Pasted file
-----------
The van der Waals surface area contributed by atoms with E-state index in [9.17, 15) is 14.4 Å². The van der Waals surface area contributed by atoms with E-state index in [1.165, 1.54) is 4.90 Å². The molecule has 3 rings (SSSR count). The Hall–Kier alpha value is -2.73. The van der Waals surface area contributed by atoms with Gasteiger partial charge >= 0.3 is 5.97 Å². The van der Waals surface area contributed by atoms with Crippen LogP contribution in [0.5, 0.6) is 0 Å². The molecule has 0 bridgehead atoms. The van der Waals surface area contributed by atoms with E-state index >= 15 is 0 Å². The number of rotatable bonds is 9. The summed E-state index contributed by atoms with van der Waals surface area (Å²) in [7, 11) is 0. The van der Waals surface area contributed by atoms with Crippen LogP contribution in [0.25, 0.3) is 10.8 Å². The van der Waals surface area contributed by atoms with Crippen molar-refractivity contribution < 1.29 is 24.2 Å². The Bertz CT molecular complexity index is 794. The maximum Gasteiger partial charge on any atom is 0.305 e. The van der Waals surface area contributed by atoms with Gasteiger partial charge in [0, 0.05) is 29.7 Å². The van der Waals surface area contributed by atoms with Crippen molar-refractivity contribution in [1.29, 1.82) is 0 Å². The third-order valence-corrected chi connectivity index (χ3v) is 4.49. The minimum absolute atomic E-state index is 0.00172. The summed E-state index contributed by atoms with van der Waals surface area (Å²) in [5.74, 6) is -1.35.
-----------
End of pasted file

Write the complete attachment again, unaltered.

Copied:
The van der Waals surface area contributed by atoms with E-state index in [9.17, 15) is 14.4 Å². The van der Waals surface area contributed by atoms with E-state index in [1.165, 1.54) is 4.90 Å². The molecule has 3 rings (SSSR count). The Hall–Kier alpha value is -2.73. The van der Waals surface area contributed by atoms with Gasteiger partial charge >= 0.3 is 5.97 Å². The van der Waals surface area contributed by atoms with Crippen LogP contribution in [0.5, 0.6) is 0 Å². The molecule has 0 bridgehead atoms. The van der Waals surface area contributed by atoms with E-state index >= 15 is 0 Å². The number of rotatable bonds is 9. The summed E-state index contributed by atoms with van der Waals surface area (Å²) in [7, 11) is 0. The van der Waals surface area contributed by atoms with Crippen LogP contribution in [0.25, 0.3) is 10.8 Å². The van der Waals surface area contributed by atoms with Crippen molar-refractivity contribution < 1.29 is 24.2 Å². The Bertz CT molecular complexity index is 794. The maximum Gasteiger partial charge on any atom is 0.305 e. The van der Waals surface area contributed by atoms with Gasteiger partial charge in [0, 0.05) is 29.7 Å². The van der Waals surface area contributed by atoms with Crippen molar-refractivity contribution in [1.29, 1.82) is 0 Å². The third-order valence-corrected chi connectivity index (χ3v) is 4.49. The minimum absolute atomic E-state index is 0.00172. The summed E-state index contributed by atoms with van der Waals surface area (Å²) in [5.74, 6) is -1.35.